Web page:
Coffee, one of the most popular beverages in the world, comes with a dark side: exploitation of human workers, in some cases, as well as environmental problems like river pollution. Researchers with the VTT Technical Research Centre of Finland have published a new study detailing a more sustainable way to produce enough coffee to satisfy the demand for the beans — and it involves bioreactors.
Unlike traditional coffee crops, the newly produced ‘lab grown’ coffee was made possible using a process called cellular agriculture, which involves plant cells and bioreactors featuring nutrients to produce specific products in a laboratory setting. The resulting batch of coffee is, according to the researchers, the same as traditional coffee, at least in terms of taste and scent.
The cellular agriculture process involved starting coffee cell cultures and establishing cell lines for the lab work, according to the researchers. Established technologies are used to make this unique type of coffee production, though it may take a few more years for the scientists to get regulatory approval for their process and scale up the tech for mass production.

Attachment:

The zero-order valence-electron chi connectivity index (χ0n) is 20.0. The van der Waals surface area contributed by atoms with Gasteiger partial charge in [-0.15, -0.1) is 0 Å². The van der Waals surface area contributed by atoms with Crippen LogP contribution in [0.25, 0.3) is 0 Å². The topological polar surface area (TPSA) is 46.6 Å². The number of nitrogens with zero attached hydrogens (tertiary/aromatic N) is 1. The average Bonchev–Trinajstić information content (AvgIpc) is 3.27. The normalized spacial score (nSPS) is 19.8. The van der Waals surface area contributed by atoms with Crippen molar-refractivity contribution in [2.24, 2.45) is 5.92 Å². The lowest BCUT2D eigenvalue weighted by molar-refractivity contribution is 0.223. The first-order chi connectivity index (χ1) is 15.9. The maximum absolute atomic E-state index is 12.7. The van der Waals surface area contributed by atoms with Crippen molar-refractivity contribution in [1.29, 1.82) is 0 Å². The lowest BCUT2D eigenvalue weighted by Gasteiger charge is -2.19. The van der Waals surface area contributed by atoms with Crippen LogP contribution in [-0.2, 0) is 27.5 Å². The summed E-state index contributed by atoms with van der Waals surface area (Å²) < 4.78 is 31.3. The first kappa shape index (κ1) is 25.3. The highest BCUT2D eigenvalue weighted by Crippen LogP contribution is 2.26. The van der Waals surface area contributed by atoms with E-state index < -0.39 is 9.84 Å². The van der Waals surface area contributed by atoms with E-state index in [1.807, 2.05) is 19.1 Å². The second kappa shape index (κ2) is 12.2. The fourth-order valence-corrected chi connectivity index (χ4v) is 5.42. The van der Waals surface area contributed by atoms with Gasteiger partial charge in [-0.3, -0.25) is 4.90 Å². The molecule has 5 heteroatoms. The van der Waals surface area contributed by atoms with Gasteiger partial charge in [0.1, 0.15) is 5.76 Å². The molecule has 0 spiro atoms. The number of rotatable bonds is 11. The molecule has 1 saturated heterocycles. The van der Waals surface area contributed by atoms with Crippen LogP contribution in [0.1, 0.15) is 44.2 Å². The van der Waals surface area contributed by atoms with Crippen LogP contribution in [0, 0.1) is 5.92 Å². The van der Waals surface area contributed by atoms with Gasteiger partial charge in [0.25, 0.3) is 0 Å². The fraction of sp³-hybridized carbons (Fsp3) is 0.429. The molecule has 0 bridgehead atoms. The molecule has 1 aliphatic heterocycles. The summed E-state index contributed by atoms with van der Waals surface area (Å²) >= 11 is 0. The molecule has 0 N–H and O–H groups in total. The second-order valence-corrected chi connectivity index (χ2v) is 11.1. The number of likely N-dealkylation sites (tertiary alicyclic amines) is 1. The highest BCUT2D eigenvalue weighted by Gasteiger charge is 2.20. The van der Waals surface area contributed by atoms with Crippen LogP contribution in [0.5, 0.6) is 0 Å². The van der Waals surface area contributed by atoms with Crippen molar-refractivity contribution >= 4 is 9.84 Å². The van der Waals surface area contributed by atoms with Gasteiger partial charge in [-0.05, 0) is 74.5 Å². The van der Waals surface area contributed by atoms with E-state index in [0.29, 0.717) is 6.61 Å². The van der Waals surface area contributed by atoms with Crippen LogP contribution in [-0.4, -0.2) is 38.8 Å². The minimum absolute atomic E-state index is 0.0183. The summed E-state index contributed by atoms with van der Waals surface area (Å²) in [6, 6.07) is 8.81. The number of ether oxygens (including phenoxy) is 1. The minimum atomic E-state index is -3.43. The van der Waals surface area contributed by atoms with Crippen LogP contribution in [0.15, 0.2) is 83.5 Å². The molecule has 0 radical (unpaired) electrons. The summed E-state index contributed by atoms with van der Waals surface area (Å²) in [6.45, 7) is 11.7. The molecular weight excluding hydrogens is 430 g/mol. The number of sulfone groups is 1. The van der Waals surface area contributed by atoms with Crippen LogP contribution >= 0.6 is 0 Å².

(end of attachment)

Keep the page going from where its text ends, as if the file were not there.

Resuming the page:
The lab-grown coffee is, at this time, still considered experimental and thusly cannot be provided to the public. Assuming the coffee gets Novel Food approval in Europe and FDA authorization in the US, it may one day be offered to consumers as an alternative to coffee beans sourced from ordinary crops.
VTT’s Dr. Heiko Rischer, the study’s team leader, said in a statement:
The experience of drinking the very first cup was exciting. I estimate we are only four years away from ramping up production and having regulatory approval in place. Growing plant cells requires specific expertise when it is time to scale and optimize the process. Downstream processing and product formulation together with regulatory approval and market introduction are additional steps on the way to a commercial product. That said, we have now proved that lab-grown coffee can be a reality.